If accessing study aids from the LexisNexis Digital Library (OverDrive), you will need to login using your UC credentials. Under the classic interface the study aids check out for 3 days, but you can check them out as many times as you want. On the new site, you won’t need to check them out anymore but can go directly to the study aid.
If using CALI, you will need to create an account (if you have not already done so) using a Cincinnati Law authorization code. You can obtain this code from a reference librarian.
January Arguments at the United States Supreme Court
From SCOTUS Blog:
Monday, Jan. 13, 2020
- Lucky Brand Dungarees v. Marcel Fashions Group – whether, when a plaintiff asserts new claims, a defendant can raise defenses that were not actually litigated and resolved in any prior cases between the parties.
- Thole v. U.S. Bank, N.A. – whether an ERISA plan participant or beneficiary may seek injunctive relief against fiduciary misconduct under 29 U.S.C. § 1132(a)(3) without demonstrating individual financial loss or the imminent risk thereof; (2) whether an ERISA plan participant or beneficiary may seek restoration of plan losses caused by fiduciary breach under 29 U.S.C. § 1132(a)(2) without demonstrating individual financial loss or the imminent risk thereof; and (3) whether petitioners have demonstrated Article III standing.
Tuesday, Jan. 14, 2020
- Kelly v. United States – whether a public official “defraud[s]” the government of its property by advancing a “public policy reason” for an official decision that is not her subjective “real reason” for making the decision.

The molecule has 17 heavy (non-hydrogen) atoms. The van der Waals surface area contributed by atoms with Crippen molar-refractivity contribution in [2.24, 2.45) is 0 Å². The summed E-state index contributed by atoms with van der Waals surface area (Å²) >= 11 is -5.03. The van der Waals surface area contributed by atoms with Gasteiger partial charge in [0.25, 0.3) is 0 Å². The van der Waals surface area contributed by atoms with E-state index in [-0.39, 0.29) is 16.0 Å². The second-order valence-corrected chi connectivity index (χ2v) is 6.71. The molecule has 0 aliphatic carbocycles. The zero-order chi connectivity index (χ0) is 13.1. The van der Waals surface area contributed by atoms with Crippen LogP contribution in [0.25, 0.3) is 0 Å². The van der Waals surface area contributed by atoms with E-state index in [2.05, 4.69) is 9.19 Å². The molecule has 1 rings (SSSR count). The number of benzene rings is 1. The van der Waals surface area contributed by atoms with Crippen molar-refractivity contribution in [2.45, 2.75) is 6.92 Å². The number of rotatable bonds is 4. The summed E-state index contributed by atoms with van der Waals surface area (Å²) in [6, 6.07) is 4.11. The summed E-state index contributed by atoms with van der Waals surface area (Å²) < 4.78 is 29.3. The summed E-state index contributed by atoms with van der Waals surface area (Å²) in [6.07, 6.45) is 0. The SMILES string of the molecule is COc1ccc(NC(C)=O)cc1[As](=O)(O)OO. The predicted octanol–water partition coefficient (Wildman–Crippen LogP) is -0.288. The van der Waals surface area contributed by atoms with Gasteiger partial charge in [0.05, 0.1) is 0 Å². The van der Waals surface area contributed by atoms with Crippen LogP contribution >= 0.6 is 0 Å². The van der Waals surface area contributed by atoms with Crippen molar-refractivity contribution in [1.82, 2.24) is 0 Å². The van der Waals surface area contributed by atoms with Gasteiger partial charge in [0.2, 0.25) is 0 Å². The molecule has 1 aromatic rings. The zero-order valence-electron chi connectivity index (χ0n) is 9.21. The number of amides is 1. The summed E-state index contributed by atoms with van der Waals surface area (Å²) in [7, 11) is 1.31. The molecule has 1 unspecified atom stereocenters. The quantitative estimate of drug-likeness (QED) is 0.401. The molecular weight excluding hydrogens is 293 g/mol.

- Romag Fasteners Inc. v. Fossil Inc. – whether, under Section 35 of the Lanham Act, 15 U.S.C. § 1117(a), willful infringement is a prerequisite for an award of an infringer’s profits for a violation of Section 43(a), 15 U.S.C. § 1125(a).
Wednesday, Jan. 15, 2020
- Babb v. Wilkie – whether the federal-sector provision of the Age Discrimination in Employment Act of 1967, which provides that personnel actions affecting agency employees aged 40 years or older shall be made free from any “discrimination based on age,” 29 U.S.C. § 633a(a), requires a plaintiff to prove that age was a but-for cause of the challenged personnel action.
Tuesday, Jan. 22, 2020
- Shular v. United States – whether the determination of a “serious drug offense” under the Armed Career Criminal Act requires the same categorical approach used in the determination of a “violent felony” under the act.
- GE Energy Power Conversion France SAS v. Outokumpu Stainless USA LLC – whether the Convention on the Recognition and Enforcement of Foreign Arbitral Awards permits a nonsignatory to an arbitration agreement to compel arbitration based on the doctrine of equitable estoppel.
Wednesday, Jan. 23, 2020
- Espinoza v. Montana Department of Revenue – whether it violates the religion clauses or the equal protection clause of the United States Constitution to invalidate a generally available and religiously neutral student-aid program simply because the program affords students the choice of attending religious schools.